I am sitting in my office on a Thursday evening, having just finished a screening of Palomas de papel (1983) from Peru with my students.
I am a total wimp when it comes to violence, especially violence that involves children, so this was a tough one. It is a movie that refers to the struggle in the Peruvian countryside when Sendero Luminoso was at its peak, and how tiny villages and innocent campesinos tried to survive during this violent, brutal struggle.
I did not give my students any context other than it was about Peru, Sendero and the campesinos. I did not warn them (or myself) about the fact that this would touch upon kidnapping (“disappearing”) and brain washing young, innocent children…ripping them from their homes in order to properly indoctrinate them to the philosophies of Presidente Gonzalo, the violence with which the guerrilleros make their point known… It was not that I wanted them to be shocked or hurt by the film, rather, I was hoping that they, just like the Juan the protagonist, would also feel the confusion, the rage, the hurt, the violence and the injustice along with this young child whose world is completely shattered all because of this abstract “lucha” that was being waged all around him… something that only seemed to make sense to little Juan when one of the comandantes said that if you follow the path of Presidente Gonzalo, all of the cookies will be free.
Tough stuff to digest. One of my students was in tears at the end of the movie. They looked at me as if I was there to make sense of it all. Violence and war and wrongful imprisonment –don’t– make sense… and I was as much at a loss for words as they were. All I wanted to do was go home and hug my kids.
So before I left work I emailed them a link to Wikipedia (yes, gasp! Wikipedia) and the entry there on Sendero Luminoso. And I encouraged them to consider that as a starting point, but what was more important was that they write and begin the conversation (or at the very least some visceral reactions!) in El blog central…gently reminding them that there is no queen ant in this colony…and the course and the blog was their colony to create.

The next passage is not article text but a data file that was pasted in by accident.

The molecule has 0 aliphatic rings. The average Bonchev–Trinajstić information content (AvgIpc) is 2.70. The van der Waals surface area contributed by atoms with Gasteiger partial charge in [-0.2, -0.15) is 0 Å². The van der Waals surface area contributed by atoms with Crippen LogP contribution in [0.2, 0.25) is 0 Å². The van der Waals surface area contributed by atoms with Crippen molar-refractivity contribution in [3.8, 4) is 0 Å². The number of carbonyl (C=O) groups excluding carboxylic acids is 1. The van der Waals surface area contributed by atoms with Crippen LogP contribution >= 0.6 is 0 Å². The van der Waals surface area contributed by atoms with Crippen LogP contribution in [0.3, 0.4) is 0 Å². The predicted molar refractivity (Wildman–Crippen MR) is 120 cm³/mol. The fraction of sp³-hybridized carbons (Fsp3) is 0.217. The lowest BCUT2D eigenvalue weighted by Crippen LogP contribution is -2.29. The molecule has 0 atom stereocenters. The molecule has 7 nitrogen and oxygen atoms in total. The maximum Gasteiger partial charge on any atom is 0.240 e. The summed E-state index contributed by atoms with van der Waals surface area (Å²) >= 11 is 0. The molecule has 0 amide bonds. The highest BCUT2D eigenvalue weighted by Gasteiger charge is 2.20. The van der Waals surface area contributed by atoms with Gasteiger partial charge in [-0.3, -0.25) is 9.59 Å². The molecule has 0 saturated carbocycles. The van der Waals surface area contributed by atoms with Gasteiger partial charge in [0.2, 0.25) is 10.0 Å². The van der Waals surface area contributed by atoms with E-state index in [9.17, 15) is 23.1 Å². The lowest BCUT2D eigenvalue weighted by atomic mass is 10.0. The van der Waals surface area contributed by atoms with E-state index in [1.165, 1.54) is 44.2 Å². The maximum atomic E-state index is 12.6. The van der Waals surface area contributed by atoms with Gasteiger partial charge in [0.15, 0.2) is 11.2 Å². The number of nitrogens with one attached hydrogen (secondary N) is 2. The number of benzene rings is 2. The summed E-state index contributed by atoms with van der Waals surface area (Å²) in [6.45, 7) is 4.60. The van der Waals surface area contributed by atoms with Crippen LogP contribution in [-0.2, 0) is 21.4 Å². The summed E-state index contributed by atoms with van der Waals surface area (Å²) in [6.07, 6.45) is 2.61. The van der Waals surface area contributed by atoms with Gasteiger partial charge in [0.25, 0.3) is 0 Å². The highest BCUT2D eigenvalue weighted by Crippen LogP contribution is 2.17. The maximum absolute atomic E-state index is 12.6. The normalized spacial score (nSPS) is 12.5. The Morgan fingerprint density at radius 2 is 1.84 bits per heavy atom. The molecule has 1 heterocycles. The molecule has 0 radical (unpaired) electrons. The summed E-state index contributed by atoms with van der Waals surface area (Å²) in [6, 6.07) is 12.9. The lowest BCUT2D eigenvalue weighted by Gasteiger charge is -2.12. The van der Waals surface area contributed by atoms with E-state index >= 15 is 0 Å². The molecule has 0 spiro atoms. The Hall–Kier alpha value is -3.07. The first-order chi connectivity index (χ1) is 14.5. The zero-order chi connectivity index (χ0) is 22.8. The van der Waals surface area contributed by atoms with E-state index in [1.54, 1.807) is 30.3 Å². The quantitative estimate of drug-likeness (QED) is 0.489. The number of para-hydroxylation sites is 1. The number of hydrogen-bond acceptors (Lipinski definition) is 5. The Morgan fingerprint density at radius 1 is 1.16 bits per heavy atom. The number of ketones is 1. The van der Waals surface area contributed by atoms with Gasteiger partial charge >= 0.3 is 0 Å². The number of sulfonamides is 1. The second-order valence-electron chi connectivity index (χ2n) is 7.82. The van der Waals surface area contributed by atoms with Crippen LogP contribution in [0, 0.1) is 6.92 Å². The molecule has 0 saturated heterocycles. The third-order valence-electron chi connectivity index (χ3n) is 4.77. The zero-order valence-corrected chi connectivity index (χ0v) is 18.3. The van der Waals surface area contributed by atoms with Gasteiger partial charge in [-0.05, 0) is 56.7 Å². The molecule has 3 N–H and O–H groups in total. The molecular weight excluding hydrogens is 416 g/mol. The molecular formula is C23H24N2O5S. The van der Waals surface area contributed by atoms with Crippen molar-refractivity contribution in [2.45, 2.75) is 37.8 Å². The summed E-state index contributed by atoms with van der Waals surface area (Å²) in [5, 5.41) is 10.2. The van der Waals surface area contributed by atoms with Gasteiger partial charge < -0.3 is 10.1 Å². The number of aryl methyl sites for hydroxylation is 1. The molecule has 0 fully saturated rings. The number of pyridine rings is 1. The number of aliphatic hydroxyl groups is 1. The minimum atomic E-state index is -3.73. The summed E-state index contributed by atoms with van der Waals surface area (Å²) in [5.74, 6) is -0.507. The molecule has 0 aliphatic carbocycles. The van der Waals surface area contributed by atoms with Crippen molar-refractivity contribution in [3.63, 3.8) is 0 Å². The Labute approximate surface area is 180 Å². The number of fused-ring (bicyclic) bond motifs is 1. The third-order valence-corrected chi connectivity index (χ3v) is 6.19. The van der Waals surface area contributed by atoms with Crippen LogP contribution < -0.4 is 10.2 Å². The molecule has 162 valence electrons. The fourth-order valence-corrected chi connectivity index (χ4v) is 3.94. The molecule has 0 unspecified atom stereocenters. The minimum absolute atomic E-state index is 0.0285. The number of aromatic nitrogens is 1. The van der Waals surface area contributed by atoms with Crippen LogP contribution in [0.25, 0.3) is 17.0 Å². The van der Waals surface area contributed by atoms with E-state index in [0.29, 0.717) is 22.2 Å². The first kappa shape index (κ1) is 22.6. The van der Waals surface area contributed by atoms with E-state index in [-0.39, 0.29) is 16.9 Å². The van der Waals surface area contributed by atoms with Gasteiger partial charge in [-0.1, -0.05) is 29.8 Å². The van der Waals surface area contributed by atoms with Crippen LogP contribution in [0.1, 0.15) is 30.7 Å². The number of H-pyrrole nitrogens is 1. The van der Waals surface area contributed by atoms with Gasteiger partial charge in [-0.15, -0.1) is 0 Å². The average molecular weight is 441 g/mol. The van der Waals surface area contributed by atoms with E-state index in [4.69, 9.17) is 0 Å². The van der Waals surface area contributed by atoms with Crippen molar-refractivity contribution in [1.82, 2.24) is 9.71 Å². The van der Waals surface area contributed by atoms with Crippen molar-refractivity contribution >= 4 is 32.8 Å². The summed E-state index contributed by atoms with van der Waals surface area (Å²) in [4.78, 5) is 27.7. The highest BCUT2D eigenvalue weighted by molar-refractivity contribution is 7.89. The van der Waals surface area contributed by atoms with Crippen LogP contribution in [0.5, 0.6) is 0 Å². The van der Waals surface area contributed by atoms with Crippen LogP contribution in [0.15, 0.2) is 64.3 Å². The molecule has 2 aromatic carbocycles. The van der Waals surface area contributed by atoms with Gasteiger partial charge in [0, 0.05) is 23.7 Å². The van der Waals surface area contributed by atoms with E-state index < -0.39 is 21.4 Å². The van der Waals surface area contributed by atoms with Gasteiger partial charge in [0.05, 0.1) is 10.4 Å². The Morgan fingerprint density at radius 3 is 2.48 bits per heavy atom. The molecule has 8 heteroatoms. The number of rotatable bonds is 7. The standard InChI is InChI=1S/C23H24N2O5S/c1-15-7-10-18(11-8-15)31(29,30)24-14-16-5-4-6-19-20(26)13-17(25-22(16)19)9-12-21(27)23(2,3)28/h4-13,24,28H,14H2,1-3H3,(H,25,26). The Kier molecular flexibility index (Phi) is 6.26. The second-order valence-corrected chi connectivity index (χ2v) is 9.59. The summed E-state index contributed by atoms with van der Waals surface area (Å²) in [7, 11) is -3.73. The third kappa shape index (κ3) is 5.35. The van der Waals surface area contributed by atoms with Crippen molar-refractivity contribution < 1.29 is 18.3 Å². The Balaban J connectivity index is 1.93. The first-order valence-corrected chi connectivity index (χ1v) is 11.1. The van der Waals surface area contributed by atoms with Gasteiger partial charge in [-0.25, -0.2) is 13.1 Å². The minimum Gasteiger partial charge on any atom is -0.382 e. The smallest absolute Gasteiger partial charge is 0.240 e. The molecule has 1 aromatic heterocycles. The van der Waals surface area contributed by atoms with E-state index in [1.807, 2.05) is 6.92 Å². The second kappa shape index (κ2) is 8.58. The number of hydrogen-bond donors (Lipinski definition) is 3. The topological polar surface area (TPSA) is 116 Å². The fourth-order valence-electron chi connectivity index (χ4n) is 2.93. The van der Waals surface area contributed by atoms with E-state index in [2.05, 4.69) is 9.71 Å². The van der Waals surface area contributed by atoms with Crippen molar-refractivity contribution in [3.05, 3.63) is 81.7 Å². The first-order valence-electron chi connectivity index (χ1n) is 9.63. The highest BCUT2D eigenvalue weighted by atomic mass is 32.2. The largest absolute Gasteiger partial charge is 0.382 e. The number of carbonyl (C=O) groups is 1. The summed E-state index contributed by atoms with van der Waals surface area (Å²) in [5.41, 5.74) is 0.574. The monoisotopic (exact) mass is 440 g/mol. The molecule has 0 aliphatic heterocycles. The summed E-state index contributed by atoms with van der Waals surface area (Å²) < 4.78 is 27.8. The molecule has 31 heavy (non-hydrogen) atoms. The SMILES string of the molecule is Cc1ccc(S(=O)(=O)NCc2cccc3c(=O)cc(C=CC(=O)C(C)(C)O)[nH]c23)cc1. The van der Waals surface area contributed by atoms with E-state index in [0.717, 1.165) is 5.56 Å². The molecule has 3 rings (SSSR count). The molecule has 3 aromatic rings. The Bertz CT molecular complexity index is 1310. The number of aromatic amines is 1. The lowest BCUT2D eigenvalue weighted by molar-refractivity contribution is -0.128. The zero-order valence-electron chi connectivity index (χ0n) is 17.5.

So as I am sitting here blogging this, I am also listening to a very happy ending for this evening. One of my students is talking on Skype with the family with whom she lived in El Salvador. The connection is clear (thank you Cal, thank you Barron), the conversation sounds lively, and she is here well past 11 p.m. happily chattering away…in Spanish.
Connections and interconnections: the student shares with me that a member of her Salvadoran family has been offered a full scholarship for university study by the FMLN, with the condition that it is in Cuba and that he engage in political activities upon his return to Salvador. Interesting choice, it seems because this person does not consider himself a political person, but the scholarship is indeed attractive.
Choices, politics, liberation, freedom… from a variety of vantage points and pshaw! not written in any text or even a formal part of our syllabus…
To all of you who think all learning has to happen ONLY in the classroom to be valid and effective, I offer you these two moments from my evening: watching movies that make you think and question and hurt and cry along with your students, and then overhearing a conversation that makes the world seem very very small, and yet strangely interconnected…one Skype call at a time.
I will let you know what tomorrow’s class brings…